You are the glorious mother of the stars.
Verse Two:

Thu laighe sìos an cuan na dìth
You descend into the deadly sea

Gun dìobhail is gun sgàth,
Without distress and without fear;

Thu ‘g éirigh suas air stuagh na sìth,
You rise up on the wave of peace,

Mar rìoghain òg fo bhlàth.
Like a youthful Queen in bloom.

This is a separate sunset prayer:

Ha-misham doh oss-narah.. na-cuir chia mo-ornah…
I am in hope in its proper time that the gracious One

As rom sa-a-ah, so-lar-s, nuhn-gra-as, Marra-husa, ca-ah-ma, gala noc
will not put out for me the light of grace even as thou dost leave me this night


Song 316, Carmichael, Carmina Gadelica, 1992, p292 (English only); Carmichael, Carmina Gadelica Volume III, 1941, pp310-311.
Lyrics 1


Lyrics 2


Video 1

Video 2

Fora Signet Ring for a Man to purchase during Moura

Fora Signet Ring for a Man to purchase during Moura


Man’s Vintage Franklin Mint Celtic Cross Signet Ring

Vintage item from the 1970s
Materials: sterling silver, signet ring, green stone, emerald
Ships worldwide from Nottingham, England

This is a fully hallmarked sterling silver Franklin Mint ring, stamped in the USA and in the UK in London.

This is a very large ring – UK size Z+2 (US size 13 3/4, internal diameter 22.5mm).
The ring weighs 16.7g.

£75.00 plus postage worldwide

The Cailleach – Celtic Veiled Great Mother

The Cailleach – Celtic Veiled Great Mother

“Celtic traditions contained a rich lode of myths about a divine Old Woman. In Gaelic (both Irish and Scottish) she is called the Cailleach (from caille, mantle or veil, thus veiled one.) The Q-Celtic word cailleach is related to the Latin pallium, which survived as the name for a priestly stole… a deity who is both transcendent and immanent…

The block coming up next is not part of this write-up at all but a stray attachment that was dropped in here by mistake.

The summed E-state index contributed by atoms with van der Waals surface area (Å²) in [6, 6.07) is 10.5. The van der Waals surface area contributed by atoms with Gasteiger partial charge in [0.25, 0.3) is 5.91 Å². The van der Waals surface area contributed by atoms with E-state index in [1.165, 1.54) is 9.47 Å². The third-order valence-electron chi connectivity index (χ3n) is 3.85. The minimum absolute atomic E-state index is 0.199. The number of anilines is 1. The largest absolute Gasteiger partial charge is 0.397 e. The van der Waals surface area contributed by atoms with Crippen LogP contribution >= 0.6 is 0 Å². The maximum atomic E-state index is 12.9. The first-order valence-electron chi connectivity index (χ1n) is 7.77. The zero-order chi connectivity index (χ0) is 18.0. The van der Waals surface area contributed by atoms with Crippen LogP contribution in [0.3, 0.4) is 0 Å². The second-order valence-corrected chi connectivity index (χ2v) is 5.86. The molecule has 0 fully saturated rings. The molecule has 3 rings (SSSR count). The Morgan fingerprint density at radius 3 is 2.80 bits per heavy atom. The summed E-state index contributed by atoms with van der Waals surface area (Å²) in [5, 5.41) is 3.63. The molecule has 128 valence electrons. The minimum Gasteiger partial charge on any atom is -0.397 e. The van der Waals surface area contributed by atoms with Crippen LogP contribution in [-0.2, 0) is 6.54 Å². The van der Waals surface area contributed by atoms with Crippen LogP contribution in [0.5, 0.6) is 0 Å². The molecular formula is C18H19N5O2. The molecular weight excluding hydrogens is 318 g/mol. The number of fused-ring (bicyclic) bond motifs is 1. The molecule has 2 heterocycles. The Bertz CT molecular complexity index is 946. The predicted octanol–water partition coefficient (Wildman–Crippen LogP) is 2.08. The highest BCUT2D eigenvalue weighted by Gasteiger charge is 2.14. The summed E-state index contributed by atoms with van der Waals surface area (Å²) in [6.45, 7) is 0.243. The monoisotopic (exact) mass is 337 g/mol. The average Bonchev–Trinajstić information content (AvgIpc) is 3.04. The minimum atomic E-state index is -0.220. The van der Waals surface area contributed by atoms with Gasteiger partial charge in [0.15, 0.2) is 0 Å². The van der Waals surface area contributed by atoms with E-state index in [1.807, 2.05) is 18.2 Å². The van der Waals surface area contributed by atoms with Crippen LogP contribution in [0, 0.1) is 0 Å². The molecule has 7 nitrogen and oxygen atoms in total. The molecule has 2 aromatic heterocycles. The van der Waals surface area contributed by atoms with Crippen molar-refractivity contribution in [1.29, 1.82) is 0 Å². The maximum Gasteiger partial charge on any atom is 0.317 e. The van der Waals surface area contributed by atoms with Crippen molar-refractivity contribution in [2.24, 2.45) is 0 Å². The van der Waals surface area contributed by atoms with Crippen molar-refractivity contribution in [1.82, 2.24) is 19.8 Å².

Veiled Goddess of Lybia

Veiled Goddess of Lybia

…The Cailleach sometimes assumes the shape of gulls, eagles, herons, and cormorants. [MacKenzie] She rambles the hills followed by troops of deer and wild pigs, and leaps from hilltop to hilltop. She created mountains and lakes, she built the archaic cairns and megaliths. Rees calls her “the most tremendous figure in Gaelic myth today…

…As “daughter of the little sun,” the Cailleach is an elemental power of winter, the cold, wind, and tempests. She comes into power as the days shorten and the sun courses low in the skies. She carries a slachdan (wand of power) with which she shapes the land and controls the weather. In the Skye folk-tale “Finlay the Changeling” she strikes the ground with it, making the earth harden with frost. Wherever the Cailleach throws her slachdan nothing grows. [MacKenzie, 140-1]